September was the month when a crowd of shaven-headed Polish artefact hunters spent a couple of days taking advantage of Britain's loopy-liberal historical environment 'preservation policies' (I use the term loosely) and the hospitality of the Crown Estates on a private all-Polish artefact grabfest. Their aim is to get the preservation laws back home changed more in line with the British ones. They however seemed less than keen either to appreciate their position here or take the opportunity to discuss this in any detail, preferring a hostile silence. Ich wybor, to nie mój problem. On the subject of another rally, I drew attention to an old video Focus on UK Metal Detecting: Just Three More Years which had been made with apparent reference to something I had earlier said, the lack of responsible recording was what I was drawing attention to, but the original post made two years previously had some very revealing comments added in September 2012. Worth a look by thinking people. My blood boiled when I found out that two metal detector users (Scott Mitchell and Allan Oakley) have admitted stealing coins and other artefacts from a protected Roman site in Baylham (Baylham Rare Breeds Farm), near Needham Market which I know very well. The site is regularly done over by nighthawks, including some who are very violent men.
    In October, we saw the first anniversary of the US cutting UNESCO funding - which has still not been reinstated. At the same time a collector was for some reason named UNESCO Goodwill Ambassador. The big, and surprising, news was that the previously obdurate SLAM had apparently belatedly decided to do the decent thing about the Ka Nefer nefer mask (the details of the deal have not yet been revealed). In this month too, the ICE held a media circus to celebrate some repatriations of Mexican stuff, thogh increasingly critical voices are becoming associated with these events, such as questions whether such hoo-haa only serves to deflect attention from the smuggled antiquities that ar being missed as they pass through the US borders. Also how many convictions are associated with these "repatriations"? In a surprise development in the Tarby case, Florida fossils dealer and professional palaeontologist Eric Procopi was arrested, were his lawyers doing too well? Anyway with the new problems this produced, the dealer at this point engaged a new lawyer. A US tour guide was US Tour Guide sentenced heavily for fossils theft in Alaska.  An American woman caught leaving Macedonia with coins and antiquities in her luggage was sentenced, though not without a huge amount of revealing emotional special pleading back home. In Basel an alleged portable antiquities smuggling ring was bust, and in Iraq, antiquity smugglers are still being arrested. Violence and looting in Bangladesh was followed by an influx of dealers. In Pakistan, police resources are stretched by trying to prevent looting.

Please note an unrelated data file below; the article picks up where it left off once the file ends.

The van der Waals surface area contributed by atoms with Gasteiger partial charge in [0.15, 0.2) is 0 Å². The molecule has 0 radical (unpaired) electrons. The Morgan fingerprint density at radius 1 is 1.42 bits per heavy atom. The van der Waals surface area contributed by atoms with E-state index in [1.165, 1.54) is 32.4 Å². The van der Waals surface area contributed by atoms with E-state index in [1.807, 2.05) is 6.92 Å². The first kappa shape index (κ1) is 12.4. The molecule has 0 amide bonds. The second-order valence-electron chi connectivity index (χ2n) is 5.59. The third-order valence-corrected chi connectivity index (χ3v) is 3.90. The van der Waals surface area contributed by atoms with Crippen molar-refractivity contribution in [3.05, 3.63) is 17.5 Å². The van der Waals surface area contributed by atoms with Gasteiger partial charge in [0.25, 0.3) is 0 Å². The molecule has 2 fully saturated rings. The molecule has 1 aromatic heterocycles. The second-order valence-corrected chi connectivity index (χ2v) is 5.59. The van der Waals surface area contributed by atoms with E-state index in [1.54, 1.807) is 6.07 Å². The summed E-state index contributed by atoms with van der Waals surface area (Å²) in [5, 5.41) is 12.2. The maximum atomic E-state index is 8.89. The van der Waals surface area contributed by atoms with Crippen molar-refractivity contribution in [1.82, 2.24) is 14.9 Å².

The court case concerning the ACCG's Baltimore Illegal Coin Import Stunt reached what seemed to be the end... (oh, yes, you've guessed it - see below). The US Coineys continue to act as though they have drawn a battle line, and continue their shameful personal attacks on anyone who thinks differently about irresponsible collecting, even fellow numismatists. US dealers and collectors were trying desperately to overturn a New York court ruling that obliges them to reveal the name of consigners. The fate of this bid remains unknown. In another case involving provenance and commerce, Rabbi Menachem Youlus ws finally sentenced for fraudulently misrepresenting the origins of Torah scrolls he was selling, a verdict it seems many readers of this blog were impatient to learn.

    A map of reported looting hotspots seems to show that Britain is particularly badly affected by this problem. It is also exporting it, a Lothians man went metal detecting in Poland and found coins,  apparently oblivious to the local laws.   Two Treasure cases were in the news in October, the Sandridge solidus hoard where some leaked (but subsequently hidden) videos revealed some interesting activities associated with this find. The other case was the attempt to raise the cash for the Bredon Hill Hoard which actually had an archaeological context. the cash was raised and the hoard was not scattered by being sold to dealers and collectors.  There was a discussion here with a rather cantankerous Dutch tekkie on metal detecting ethics , and a few comments on find recovery rates by artefact hunters, and another case of illegal artefact hunting targeting a known site. Discussion of the "Glasgow Fourth" continued with one artefact hunter announcing that he'd get loads of archaeologist "partners" to denounce the definition of illegal behaviour and he would publish them all. Needless to say, to judge from what subsequently happened, not a single archaeologist sent him a publishable comment opposing what the Glasgow team had said. There is also a discussion of a survey of metal detectorists by Suzie Thomas, published on the Glasgow Trafficking Culture Project's website. Finally at the announcement that the popular and successful TV archaeology programme "Time Team" was coming off air , the hostility of some artefact hunters towards archaeologists in general was revealed by some of the reactions.
    Throughout this part of the year, I continued to demonstrate - with verifiable reference to real-life cases - that the idealistic rosy picture painted by both artefact hunters with metal detectors (as well as no-questions-asked coin dealers and collectors across the seas) about their aims and activities fails totally to correlate with the far more complex realities of both milieux. It is only by wholly ignoring these issues that anyone can even begin to contemplate calling these people their "partners" - but that is exactly what the British establishment does, and most likely will continue to do.

    Vignette: a long-missing, twice-stolen hippocamp turns up.